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07 April 2003

Loophole leaves employers facing huge employment claims.

From 6th April, turning down an employee's request for family friendly hours could cost employers tens of thousands of pounds in damages, warns Ray Levy, partner at leading London law firm Freedman Green.

New employment legislation out this week gives all employees with a child under 6 the right to ask their employers to work fewer hours or even work from home.

If an employer refuses they will have to give the employee, in writing, clear business grounds for their decision. An employee who disagrees with their employer's decision can then bring a claim for damages in an Employment Tribunal.

"The Government has attempted to cap the amount of damages which can be awarded against an employer to a maximum of 2,600", explains Ray Levy. "Unfortunately, that may simply be the tip of the iceberg.

"What the Government has failed to realise is that the majority of those wanting family friendly hours will be women. If an employer refuses to accept a request from a woman to change her working hours or to work from home, this automatically provides grounds for that employee to bring a sex discrimination claim with potentially unlimited damages awarded against the employer."

What's more, although the flexible working rules were designed to prevent an employee from challenging an employer's decision (unless it is factually incorrect), if a sex discrimination claim is brought at the same time, the employer will automatically lose this protection. This means that the burden will be on employers to justify their reasons to a Tribunal and face hefty damages if the Tribunal disagrees with their decision.

"Employers will have to be extremely careful in dealing with requests for flexible working under this new legislation," says Ray Levy. "There are fixed time limits which they must comply with and employers will be required to put in writing their reasons for accepting or refusing any request. These written reasons will be admissible evidence that can be used against the employer and it will be more important than ever for an employer to seek legal advice before committing itself to writing."

All this will mean additional headaches for employers, already facing increasing burdens as the rise in National Insurance Contributions and increases in maternity and paternity benefits come into force at the same time.

Factsheet for Employers / Employees

For further information or to obtain a free fact sheet for employers or employees explaining the new rights and obligations, please contact Ray Levy on :
Tel: 020 7625 6003 or
email : r.levy@freedmangreen3.co.uk.

Further Details

1. Freedman Green is a leading commercial law firm based in London's St John's Wood.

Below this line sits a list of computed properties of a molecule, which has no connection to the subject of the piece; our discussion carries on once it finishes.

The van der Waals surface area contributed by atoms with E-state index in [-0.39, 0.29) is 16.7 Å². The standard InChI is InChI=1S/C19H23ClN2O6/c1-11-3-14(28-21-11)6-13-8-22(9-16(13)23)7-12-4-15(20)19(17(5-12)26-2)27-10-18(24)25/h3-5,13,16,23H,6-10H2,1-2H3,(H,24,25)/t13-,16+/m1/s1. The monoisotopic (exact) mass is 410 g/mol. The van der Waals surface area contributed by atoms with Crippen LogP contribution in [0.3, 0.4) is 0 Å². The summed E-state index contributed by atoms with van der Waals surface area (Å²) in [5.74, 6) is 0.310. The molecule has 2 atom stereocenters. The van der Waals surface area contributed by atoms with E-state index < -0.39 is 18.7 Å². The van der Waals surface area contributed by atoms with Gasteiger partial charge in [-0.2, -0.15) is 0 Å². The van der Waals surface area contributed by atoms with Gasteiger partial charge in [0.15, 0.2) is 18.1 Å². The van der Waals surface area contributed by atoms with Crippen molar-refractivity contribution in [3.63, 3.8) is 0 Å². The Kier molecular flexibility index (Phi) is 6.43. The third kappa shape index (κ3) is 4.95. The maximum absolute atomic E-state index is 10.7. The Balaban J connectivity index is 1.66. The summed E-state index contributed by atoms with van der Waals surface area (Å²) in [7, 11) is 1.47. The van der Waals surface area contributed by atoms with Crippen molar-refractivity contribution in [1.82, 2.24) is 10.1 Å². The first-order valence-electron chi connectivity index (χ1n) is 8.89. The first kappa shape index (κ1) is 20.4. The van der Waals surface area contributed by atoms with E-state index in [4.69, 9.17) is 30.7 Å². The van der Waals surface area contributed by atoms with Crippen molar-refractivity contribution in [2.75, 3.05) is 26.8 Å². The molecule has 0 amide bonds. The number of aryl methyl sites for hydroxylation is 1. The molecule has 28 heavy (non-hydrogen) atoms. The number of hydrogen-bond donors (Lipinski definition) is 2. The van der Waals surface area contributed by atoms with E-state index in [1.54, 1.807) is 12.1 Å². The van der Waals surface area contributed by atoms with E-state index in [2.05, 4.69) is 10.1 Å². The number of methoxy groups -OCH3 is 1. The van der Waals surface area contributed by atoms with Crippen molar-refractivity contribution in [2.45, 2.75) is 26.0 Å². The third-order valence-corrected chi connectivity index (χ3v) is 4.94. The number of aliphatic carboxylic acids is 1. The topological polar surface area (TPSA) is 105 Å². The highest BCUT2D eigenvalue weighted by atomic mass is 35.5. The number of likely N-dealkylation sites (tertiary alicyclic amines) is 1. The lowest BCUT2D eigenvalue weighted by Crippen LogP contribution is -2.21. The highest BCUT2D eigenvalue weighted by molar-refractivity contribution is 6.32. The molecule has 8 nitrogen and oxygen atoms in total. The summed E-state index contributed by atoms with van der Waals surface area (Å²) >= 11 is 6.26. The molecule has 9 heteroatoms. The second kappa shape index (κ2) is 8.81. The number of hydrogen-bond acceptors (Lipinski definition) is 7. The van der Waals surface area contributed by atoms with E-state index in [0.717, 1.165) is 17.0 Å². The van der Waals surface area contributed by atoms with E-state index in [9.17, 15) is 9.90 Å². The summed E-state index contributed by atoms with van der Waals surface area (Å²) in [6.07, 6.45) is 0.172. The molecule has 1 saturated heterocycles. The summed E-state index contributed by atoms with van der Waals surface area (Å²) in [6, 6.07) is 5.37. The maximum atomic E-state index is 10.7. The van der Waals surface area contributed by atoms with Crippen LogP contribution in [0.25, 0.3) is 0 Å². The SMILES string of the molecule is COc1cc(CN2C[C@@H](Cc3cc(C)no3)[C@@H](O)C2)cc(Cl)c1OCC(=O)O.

2. On 6 April 2003, the UK Government will bring into force new employment legislation on flexible working. The provisions governing these changes are set out in the Employment Act 2002, which received Royal Assent on 8 July 2002.

3. To be eligible to make a request for flexible work, a person must:
a. be an employee
b. have a child under 6 (or a disabled child under 18)
c. have worked for at least 26 weeks prior to making the application
d. have not made a similar request within 12 months

4. A request for flexible working may include:
a. flexitime
b. job-sharing
c. working from home
d. staggered, compressed or annualised hours

5. An employer is required to arrange a meeting with the employee to discuss an application for flexible working within 28 days of receiving the request and must provide written reasons for accepting or refusing the request within 14 days of that meeting.

6. If refused, the written notification from the employer must include:
a. the business grounds for refusing the application
b. sufficient explanation why the grounds apply in the circumstances
c. details of the employees right to appeal

7. Acceptable business grounds for refusing a request may include:
a. burden of additional costs
b. detrimental effect on ability to meet customer demand
c. inability to reorganise work amongst existing staff
d. inability to recruit additional staff
e. detrimental impact on quality
f. detrimental impact on performance
g. insufficiency of work during periods the employee proposes to work
h. planned structural changes

8. The Sex Discrimination Act prohibits direct or indirect discrimination in employment. Indirect discrimination may be established if a procedure or decision is such that it will affect a considerably larger proportion of women than men. As many of the applicants for flexible working hours will be women it is expected that refusal to accept such applications will give rise to claims of indirect sex discrimination (an issue which the Government acknowledges in its 'Flexible Working' Guides for Employers and Employees produced by the DTI).

9. The flexible working legislation does not permit an employment tribunal to question the employer's business reasons for refusing a request for flexible work, but it may challenge the facts asserted by an employer in evidence of those reasons. Under sex discrimination legislation, however, the burden of proof is moved to the employer who is required to justify any business decisions affecting the employee or establish that they were within a range of reasonable responses.



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last modified: 07-April-2003